1. You Obsess Over “Healthy” Eating

The problem with recognizing orthorexia is that it can start in a much more subtle way than other eating disorders, like anorexia. It starts with the intent to lead a healthy lifestyle, but it can spiral out of control. You become obsessed with and extremely focused on the quality and nutritional content of your food, specific ingredients that you use, or health trends that you follow. Full-blown orthorexia will begin to interfere with your social and work life. 

2. You Have Unrealistic Expectations Fueled by Social Mediatanned woman's body in a two piece bathing suit on a white floatie on her cell phone

While not all orthorexics follow “healthy lifestyle” advocates on social media, many can be unconsciously influenced by the expectations that are all around us. You might find yourself comparing yourself to others who seem to lead the “perfect” lifestyle. Just as many people dealing with other types of eating disorders might be chasing an ideal (and often unattainable) “perfect” body type, if you’re dealing with orthorexia you may look to others to point the way towards the “perfect” diet and lifestyle.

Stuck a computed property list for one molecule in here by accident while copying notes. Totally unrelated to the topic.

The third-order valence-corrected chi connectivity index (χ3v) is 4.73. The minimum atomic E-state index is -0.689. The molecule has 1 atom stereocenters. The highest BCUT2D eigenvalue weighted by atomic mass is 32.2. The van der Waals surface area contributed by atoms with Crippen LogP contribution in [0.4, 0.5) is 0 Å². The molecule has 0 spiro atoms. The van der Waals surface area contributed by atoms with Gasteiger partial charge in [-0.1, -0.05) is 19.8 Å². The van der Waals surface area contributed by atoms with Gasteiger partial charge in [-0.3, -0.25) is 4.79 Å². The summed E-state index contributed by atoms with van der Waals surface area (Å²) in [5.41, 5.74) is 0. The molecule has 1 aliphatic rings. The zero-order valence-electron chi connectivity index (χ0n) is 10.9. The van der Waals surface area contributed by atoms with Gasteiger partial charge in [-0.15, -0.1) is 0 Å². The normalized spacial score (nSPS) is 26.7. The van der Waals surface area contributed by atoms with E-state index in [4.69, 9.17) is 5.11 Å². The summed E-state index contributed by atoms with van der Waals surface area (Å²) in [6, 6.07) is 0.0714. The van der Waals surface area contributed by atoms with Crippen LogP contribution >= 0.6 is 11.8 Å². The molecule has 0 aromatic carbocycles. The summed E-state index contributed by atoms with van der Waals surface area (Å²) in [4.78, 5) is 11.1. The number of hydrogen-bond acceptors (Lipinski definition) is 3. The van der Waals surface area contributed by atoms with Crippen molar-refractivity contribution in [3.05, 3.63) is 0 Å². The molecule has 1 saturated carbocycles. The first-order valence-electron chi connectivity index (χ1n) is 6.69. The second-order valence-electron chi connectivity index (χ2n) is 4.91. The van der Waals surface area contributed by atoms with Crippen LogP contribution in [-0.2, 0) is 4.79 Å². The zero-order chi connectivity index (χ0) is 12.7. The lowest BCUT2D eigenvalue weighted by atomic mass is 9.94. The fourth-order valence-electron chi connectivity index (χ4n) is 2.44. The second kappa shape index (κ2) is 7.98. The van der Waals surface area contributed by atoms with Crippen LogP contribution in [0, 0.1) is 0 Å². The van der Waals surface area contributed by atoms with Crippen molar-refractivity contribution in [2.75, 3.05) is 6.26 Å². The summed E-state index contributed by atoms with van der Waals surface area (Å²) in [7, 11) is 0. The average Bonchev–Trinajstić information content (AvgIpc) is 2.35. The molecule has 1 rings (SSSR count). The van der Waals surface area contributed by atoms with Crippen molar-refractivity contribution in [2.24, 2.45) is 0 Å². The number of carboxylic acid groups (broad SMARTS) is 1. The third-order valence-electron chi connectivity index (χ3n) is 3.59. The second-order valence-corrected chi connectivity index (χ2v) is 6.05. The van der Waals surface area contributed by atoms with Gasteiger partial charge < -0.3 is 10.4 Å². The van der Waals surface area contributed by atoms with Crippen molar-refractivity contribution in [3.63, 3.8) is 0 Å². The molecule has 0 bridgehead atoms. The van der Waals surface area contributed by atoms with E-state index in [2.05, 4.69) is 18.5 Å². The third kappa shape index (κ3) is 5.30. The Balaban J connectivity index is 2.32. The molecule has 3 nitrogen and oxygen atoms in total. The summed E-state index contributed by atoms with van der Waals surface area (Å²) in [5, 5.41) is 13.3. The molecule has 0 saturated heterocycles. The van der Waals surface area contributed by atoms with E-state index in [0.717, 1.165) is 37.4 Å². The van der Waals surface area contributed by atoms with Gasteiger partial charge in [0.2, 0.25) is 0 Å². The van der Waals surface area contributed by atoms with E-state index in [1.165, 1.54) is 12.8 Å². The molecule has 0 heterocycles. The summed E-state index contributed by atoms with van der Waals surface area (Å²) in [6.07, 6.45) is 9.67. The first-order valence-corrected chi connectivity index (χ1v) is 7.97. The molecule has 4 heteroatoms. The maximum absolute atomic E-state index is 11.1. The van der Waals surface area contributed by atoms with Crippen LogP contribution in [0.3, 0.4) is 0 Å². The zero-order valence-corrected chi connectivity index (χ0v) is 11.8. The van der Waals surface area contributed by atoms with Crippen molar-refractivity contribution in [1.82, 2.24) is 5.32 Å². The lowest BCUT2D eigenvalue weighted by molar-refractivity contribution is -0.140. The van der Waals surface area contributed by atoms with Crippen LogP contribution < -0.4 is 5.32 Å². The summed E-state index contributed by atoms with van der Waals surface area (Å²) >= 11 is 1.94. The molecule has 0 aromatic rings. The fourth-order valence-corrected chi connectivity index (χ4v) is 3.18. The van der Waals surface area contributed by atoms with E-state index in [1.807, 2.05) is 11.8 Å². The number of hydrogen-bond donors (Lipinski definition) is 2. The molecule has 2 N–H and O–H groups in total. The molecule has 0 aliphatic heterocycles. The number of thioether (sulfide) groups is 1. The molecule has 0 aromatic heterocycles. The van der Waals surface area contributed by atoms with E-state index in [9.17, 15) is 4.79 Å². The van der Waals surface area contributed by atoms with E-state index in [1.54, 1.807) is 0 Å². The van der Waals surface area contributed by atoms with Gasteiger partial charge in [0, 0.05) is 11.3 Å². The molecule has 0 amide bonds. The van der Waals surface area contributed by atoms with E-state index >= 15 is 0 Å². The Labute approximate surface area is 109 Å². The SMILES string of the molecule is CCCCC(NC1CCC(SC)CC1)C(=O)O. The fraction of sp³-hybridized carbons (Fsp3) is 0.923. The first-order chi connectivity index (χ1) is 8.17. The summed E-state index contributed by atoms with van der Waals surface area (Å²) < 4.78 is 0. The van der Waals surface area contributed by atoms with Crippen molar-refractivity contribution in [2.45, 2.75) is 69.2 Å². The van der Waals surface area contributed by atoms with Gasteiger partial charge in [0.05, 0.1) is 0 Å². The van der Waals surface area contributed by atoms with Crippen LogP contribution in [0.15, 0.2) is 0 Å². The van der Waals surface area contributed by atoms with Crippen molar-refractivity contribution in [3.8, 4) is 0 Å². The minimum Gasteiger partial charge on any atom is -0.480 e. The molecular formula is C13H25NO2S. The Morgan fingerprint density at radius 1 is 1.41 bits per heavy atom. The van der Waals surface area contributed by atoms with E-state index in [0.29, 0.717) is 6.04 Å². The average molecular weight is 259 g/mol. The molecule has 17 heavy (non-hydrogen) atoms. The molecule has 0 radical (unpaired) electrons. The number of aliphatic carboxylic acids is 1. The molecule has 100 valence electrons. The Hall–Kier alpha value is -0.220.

3. You Judge Others

Your obsession with your own “healthy” lifestyle might lead you to judge how the people around you choose to eat and live. You might even begin to avoid certain people and situations if they don’t live up to your standards. This is another way that orthorexia can interfere with your personal and social life: you might tell yourself that you are “better” than other people and use that as an excuse to isolate yourself. 

4. Your Lifestyle Takes Up A Lot of Your Time

thought bubble made up of a cracked egg white and yolk.
Orthorexics will spend a lot of time thinking about food, and prepping meals.

The personal, social, and work aspects of your life can also end up getting pushed to the side as your “healthy” lifestyle takes up more and more of your time. You might spend excessive amounts of time thinking about food, planning and prepping meals, or even cleaning your food or researching your chosen lifestyle and the “rules” surrounding it. 

5. You Avoid Food You Haven’t Prepared Yourself